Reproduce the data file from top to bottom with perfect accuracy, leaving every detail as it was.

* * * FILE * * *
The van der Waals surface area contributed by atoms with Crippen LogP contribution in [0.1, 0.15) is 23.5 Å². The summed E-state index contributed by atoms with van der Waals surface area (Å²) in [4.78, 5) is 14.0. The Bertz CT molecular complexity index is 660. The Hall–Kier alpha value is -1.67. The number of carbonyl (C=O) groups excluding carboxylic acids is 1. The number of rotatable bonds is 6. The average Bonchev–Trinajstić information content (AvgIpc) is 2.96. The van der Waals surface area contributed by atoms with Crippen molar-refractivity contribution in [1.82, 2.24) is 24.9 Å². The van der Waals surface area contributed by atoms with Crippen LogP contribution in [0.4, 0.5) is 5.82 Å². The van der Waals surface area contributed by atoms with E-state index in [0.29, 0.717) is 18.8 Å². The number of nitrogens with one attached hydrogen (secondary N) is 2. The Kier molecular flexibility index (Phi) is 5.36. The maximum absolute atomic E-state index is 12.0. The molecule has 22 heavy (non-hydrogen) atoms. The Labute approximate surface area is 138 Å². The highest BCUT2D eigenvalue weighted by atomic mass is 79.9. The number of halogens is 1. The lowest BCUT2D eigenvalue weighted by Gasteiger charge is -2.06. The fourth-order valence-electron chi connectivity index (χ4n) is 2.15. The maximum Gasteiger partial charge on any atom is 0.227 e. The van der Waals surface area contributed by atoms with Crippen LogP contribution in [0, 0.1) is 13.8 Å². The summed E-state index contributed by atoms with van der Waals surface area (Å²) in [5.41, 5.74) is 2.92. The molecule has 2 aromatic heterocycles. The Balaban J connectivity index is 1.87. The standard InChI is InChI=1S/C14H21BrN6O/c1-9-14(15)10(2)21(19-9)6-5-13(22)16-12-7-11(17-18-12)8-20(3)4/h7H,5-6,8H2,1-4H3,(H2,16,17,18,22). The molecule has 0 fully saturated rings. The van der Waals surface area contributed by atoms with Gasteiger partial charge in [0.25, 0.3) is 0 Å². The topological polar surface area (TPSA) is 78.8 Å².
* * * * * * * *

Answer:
The van der Waals surface area contributed by atoms with Crippen LogP contribution in [0.1, 0.15) is 23.5 Å². The summed E-state index contributed by atoms with van der Waals surface area (Å²) in [4.78, 5) is 14.0. The Bertz CT molecular complexity index is 660. The Hall–Kier alpha value is -1.67. The number of carbonyl (C=O) groups excluding carboxylic acids is 1. The number of rotatable bonds is 6. The average Bonchev–Trinajstić information content (AvgIpc) is 2.96. The van der Waals surface area contributed by atoms with Crippen molar-refractivity contribution in [1.82, 2.24) is 24.9 Å². The van der Waals surface area contributed by atoms with Crippen LogP contribution in [0.4, 0.5) is 5.82 Å². The van der Waals surface area contributed by atoms with E-state index in [0.29, 0.717) is 18.8 Å². The number of nitrogens with one attached hydrogen (secondary N) is 2. The Kier molecular flexibility index (Phi) is 5.36. The maximum absolute atomic E-state index is 12.0. The molecule has 22 heavy (non-hydrogen) atoms. The Labute approximate surface area is 138 Å². The highest BCUT2D eigenvalue weighted by atomic mass is 79.9. The number of halogens is 1. The lowest BCUT2D eigenvalue weighted by Gasteiger charge is -2.06. The fourth-order valence-electron chi connectivity index (χ4n) is 2.15. The maximum Gasteiger partial charge on any atom is 0.227 e. The van der Waals surface area contributed by atoms with Crippen LogP contribution in [0, 0.1) is 13.8 Å². The summed E-state index contributed by atoms with van der Waals surface area (Å²) in [5.41, 5.74) is 2.92. The molecule has 2 aromatic heterocycles. The Balaban J connectivity index is 1.87. The standard InChI is InChI=1S/C14H21BrN6O/c1-9-14(15)10(2)21(19-9)6-5-13(22)16-12-7-11(17-18-12)8-20(3)4/h7H,5-6,8H2,1-4H3,(H2,16,17,18,22). The molecule has 0 fully saturated rings. The van der Waals surface area contributed by atoms with Gasteiger partial charge in [0.25, 0.3) is 0 Å². The topological polar surface area (TPSA) is 78.8 Å².